Shallow Grave Movie Review

The biggest favor you can do your senses this week is see Shallow Grave, a slick British thriller cut with the blackest comedy to hit theaters since Reservoir Dogs. Utterly hilarious in that British way, Shallow Grave is the tale of three roommates, Juliet, Alex, and David, in search of a fourth.

From the get-go, this film begins to close its fingers around your neck and never lets go. The eerie feeling that something is just not quite right is present from the beginning, even before things take a turn for the worse. Of course they inevitably do, when the trio's newly found roommate, Hugo, suddenly dies in his room. Lo and behold, next to the body the three find a suitcase containing a million pounds, and after some debate, they decide to keep it and bury its previous owner in--you guessed it--a shallow grave.

Soon, gangsters start looking for the missing Hugo, coming ever-closer to our heroes. Ewan McGregor is the rough-and-tumble reporter. Kerry Fox is the mildly uptight medical doctor. And most memorably, Christopher Eccleston is the extremely uptight accountant... who ultimately reveals a strange penchant for violence. Eventually the precarious house of cards starts to crumble: The police start closing in, and to make matters worse, each character begins to lose his or her light-hearted sensibility, becoming more neurotic, sinister, or traitorous as the net tightens. Steel yourself for the unthinkable ending--it's beyond even the famed hypodermic needle scene from Pulp Fiction.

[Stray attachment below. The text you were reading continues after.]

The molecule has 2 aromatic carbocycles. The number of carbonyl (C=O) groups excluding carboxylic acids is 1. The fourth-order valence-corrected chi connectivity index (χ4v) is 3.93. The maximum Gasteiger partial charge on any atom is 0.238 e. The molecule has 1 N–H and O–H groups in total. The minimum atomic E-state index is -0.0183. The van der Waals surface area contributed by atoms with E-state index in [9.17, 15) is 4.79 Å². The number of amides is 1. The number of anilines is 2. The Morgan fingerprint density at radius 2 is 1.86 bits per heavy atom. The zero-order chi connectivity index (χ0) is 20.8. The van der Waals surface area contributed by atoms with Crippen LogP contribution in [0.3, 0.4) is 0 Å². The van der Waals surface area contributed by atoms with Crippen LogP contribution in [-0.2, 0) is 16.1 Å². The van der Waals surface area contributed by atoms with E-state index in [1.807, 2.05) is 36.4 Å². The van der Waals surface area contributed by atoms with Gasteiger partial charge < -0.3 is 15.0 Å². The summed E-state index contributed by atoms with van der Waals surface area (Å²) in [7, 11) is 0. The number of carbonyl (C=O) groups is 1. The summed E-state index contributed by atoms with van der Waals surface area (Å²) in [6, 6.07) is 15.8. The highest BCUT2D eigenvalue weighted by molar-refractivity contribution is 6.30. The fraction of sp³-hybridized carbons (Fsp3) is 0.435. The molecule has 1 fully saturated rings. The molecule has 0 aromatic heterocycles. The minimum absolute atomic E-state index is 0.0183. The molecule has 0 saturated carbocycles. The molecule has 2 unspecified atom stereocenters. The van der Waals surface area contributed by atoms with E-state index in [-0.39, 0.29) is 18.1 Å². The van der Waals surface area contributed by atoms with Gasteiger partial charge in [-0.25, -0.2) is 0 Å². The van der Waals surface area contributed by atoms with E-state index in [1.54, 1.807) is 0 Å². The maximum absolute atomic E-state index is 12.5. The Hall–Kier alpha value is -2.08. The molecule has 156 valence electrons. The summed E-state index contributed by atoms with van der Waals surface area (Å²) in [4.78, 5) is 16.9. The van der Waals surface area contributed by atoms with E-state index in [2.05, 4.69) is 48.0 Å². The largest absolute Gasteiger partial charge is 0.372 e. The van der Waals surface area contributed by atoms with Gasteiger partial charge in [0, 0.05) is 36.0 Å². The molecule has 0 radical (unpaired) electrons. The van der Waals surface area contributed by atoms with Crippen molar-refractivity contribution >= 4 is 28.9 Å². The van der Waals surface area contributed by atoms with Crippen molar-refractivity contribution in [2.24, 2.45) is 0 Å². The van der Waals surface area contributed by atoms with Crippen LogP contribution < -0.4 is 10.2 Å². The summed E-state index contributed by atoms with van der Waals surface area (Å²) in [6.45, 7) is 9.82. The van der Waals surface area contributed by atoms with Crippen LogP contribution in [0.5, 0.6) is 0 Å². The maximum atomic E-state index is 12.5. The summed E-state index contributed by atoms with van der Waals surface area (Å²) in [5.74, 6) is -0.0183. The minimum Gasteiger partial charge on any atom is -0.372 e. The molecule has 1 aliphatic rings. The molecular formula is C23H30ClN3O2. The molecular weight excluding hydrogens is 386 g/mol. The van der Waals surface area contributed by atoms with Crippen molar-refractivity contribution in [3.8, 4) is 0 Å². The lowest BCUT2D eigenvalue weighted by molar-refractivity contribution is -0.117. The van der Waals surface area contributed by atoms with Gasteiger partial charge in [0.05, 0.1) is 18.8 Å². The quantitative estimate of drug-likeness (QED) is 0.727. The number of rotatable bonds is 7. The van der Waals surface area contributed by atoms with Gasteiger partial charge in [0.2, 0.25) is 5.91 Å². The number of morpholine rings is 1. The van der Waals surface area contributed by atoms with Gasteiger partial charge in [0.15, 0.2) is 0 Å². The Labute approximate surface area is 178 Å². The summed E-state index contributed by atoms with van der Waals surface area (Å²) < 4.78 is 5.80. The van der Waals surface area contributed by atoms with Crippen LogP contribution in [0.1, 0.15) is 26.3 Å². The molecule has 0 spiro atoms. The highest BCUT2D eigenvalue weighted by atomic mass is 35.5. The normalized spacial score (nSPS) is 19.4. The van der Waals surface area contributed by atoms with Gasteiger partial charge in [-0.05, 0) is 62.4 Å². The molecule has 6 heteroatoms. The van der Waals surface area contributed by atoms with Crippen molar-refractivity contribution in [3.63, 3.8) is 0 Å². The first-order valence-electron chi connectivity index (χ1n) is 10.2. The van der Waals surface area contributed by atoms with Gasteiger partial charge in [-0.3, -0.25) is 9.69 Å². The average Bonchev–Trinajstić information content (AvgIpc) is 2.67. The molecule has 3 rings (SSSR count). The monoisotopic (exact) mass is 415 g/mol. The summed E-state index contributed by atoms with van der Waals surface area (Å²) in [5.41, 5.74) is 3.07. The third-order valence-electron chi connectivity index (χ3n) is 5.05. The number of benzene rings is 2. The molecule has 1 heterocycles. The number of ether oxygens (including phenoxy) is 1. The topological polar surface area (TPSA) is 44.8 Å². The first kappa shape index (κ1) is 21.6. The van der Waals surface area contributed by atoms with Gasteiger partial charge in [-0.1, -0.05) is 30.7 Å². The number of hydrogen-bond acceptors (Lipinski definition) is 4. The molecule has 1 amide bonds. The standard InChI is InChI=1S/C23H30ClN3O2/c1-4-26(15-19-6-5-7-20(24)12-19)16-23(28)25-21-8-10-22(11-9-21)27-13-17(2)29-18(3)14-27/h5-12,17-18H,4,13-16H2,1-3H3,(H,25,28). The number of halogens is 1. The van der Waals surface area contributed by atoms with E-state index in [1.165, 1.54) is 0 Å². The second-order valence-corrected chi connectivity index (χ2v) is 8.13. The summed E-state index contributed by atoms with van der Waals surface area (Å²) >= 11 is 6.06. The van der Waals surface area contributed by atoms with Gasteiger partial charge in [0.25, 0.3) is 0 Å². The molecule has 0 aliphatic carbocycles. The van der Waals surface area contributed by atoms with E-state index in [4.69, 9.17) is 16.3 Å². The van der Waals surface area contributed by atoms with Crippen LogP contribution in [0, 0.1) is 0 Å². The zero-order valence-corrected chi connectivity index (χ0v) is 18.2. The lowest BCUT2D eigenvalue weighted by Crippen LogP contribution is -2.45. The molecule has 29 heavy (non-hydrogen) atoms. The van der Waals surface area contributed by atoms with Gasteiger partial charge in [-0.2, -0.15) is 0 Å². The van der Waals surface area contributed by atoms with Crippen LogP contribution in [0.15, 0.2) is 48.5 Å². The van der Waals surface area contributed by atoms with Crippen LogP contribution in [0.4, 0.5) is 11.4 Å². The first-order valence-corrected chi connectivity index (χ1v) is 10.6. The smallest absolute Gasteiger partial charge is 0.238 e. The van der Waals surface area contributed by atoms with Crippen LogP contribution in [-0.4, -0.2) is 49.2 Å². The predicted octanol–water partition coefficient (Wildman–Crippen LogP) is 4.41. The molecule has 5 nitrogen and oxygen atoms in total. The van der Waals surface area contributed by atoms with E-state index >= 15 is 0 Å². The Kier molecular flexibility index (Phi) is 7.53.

Fans of Donna Tartt's novel The Secret History will find a lot to like here. Shallow Grave has all the elements of a great thriller. It's not perfect, but it's close. Director Danny Boyle has learned the best secrets of filmmaking, mainly from Alfred Hitchcock. On one hand the story is disquietingly real and straightforward, but at the same time it's deeply intriguing. I was literally on the edge of my seat.

Spreadsheets, old fashioned style.


Shallow Grave Rating

" Essential "

Rating: R, 1995


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